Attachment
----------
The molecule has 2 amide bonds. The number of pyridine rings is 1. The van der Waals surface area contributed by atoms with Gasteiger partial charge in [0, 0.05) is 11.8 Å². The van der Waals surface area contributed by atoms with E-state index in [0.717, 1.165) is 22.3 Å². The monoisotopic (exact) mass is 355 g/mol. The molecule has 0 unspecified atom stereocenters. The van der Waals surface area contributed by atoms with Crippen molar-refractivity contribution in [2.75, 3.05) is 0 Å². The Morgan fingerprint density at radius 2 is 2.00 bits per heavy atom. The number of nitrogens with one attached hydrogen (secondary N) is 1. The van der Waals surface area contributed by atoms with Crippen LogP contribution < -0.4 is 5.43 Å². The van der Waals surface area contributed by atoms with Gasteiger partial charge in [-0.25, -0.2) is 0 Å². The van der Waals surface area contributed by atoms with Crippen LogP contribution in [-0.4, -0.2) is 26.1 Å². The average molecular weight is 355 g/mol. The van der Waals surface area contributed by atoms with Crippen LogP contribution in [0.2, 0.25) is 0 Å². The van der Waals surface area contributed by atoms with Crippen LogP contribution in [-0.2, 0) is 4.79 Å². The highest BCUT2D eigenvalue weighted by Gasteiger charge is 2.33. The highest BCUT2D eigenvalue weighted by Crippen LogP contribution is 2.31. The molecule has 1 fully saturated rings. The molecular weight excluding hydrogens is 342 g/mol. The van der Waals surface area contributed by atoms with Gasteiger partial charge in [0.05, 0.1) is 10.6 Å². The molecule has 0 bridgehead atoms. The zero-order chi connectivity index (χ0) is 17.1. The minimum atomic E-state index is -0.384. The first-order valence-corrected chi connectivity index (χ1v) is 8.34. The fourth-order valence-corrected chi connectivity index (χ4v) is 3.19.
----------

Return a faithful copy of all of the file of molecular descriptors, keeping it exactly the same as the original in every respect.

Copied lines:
The molecule has 2 amide bonds. The number of pyridine rings is 1. The van der Waals surface area contributed by atoms with Gasteiger partial charge in [0, 0.05) is 11.8 Å². The van der Waals surface area contributed by atoms with E-state index in [0.717, 1.165) is 22.3 Å². The monoisotopic (exact) mass is 355 g/mol. The molecule has 0 unspecified atom stereocenters. The van der Waals surface area contributed by atoms with Crippen molar-refractivity contribution in [2.75, 3.05) is 0 Å². The Morgan fingerprint density at radius 2 is 2.00 bits per heavy atom. The number of nitrogens with one attached hydrogen (secondary N) is 1. The van der Waals surface area contributed by atoms with Crippen LogP contribution < -0.4 is 5.43 Å². The van der Waals surface area contributed by atoms with Gasteiger partial charge in [-0.25, -0.2) is 0 Å². The van der Waals surface area contributed by atoms with Crippen LogP contribution in [-0.4, -0.2) is 26.1 Å². The average molecular weight is 355 g/mol. The van der Waals surface area contributed by atoms with Crippen LogP contribution in [0.2, 0.25) is 0 Å². The van der Waals surface area contributed by atoms with Crippen LogP contribution in [-0.2, 0) is 4.79 Å². The highest BCUT2D eigenvalue weighted by Gasteiger charge is 2.33. The highest BCUT2D eigenvalue weighted by Crippen LogP contribution is 2.31. The molecule has 1 fully saturated rings. The molecular weight excluding hydrogens is 342 g/mol. The van der Waals surface area contributed by atoms with Gasteiger partial charge in [0.05, 0.1) is 10.6 Å². The molecule has 0 bridgehead atoms. The zero-order chi connectivity index (χ0) is 17.1. The minimum atomic E-state index is -0.384. The first-order valence-corrected chi connectivity index (χ1v) is 8.34. The fourth-order valence-corrected chi connectivity index (χ4v) is 3.19.